NYU Students Harrased for Opposing Drone Murder

To our classmates and Members of the NYU Community:

Below, please find our response to recent events at NYU Law concerning student organizing around and support for the Statement of No Confidence in Harold Koh.

***

“We do not kill our cattle the way the US is killing humans in Waziristan with drones.” –Rafiq ur Rehman 

In the fall of 2013, Rafiq ur Rehman traveled with his 13-year-old son, Zubair, and 9-year-old daughter, Nabila, from their small village in North Waziristan to Capitol Hill. Their purpose in making this long and painful trek was simple: to appeal to the hearts of U.S. lawmakers by sharing stories of the carnage wrought upon their community and upon their family by U.S. drone strikes. In 2012, a U.S. drone strike had killed Rafiq’s elderly mother and severely wounded two of his young children.

Only five members of Congress showed up.

The suffering of thousands of individuals like Rafiq, Zubair, and Nabila, moved a few of us to author a Statement of No Confidence in Harold H. Koh. The Statement is fairly simple. It argues that due to Mr. Koh’s role as a key legal architect of the Obama administration’s targeted killing program, a program that violates International Human Rights Law, the Law School should not have hired him to teach that particular body of law. The petition extensively documents the factual basis for our position—and echoes the concerns of other students, academics, and human rights activists.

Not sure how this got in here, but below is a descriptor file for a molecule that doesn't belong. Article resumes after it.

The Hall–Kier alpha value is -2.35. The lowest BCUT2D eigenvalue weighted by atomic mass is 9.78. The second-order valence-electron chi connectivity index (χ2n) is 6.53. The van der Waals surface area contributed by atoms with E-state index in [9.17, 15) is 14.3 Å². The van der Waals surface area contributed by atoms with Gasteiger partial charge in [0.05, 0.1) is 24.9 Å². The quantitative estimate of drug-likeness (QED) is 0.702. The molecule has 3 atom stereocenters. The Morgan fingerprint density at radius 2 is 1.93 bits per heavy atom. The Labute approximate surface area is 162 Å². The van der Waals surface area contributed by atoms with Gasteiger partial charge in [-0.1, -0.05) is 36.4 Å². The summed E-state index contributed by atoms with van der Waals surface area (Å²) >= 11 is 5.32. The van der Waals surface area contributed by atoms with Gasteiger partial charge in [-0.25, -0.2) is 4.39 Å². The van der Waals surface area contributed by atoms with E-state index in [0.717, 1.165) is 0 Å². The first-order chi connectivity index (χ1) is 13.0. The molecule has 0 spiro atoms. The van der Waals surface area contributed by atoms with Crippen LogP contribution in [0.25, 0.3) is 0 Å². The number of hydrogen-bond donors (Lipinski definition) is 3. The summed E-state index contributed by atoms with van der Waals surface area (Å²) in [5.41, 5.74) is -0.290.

The gravity of targeted killings via drones and the factual basis upon which we built our petition warranted this expression of disaffection. Academic institutions, after all, are supposed to be places for honest and critical debates. At times, we have known NYU Law to be such a place—that is, a setting where compassionate and thoughtful people confront, rather than dismiss uncomfortable facts.

While we welcomed disagreement with the petition, we never fathomed that some faculty and administrators would, intentionally or not, work hard to quash our expression of dissent and intimidate numerous students. Professor Ryan Goodman, for instance, emailed every individual signatory of the petition, including some of his own students and advisees, and urged them to withdraw their support for the Statement. Withdrawal, he stated, “will reflect well on us as a community.” Due to the power imbalances between students and faculty, we find his request inappropriate.

Stephen Bright, meanwhile, a Yale Law professor and known anti-death penalty lawyer, sent a disparaging email to his former intern, an organizer of the petition and an aspiring anti-death penalty lawyer, following repeated phone calls. He asked her whether she didn’t have better things to do with her time, and later claimed that the petition arose out of ignorance and inexperience. Concerning our corporate colleagues who signed the petition, Mr. Bright asked, “Does someone who is going to a firm to make hundreds of thousands of dollars a year representing corporations [have] any position to express a lack of confidence in Harold Koh?” Finally, another student was told that s/he was not welcome at Human Rights First for an internship since the organization held Harold Koh in high regard and was aware of the student’s signature on the petition.[1]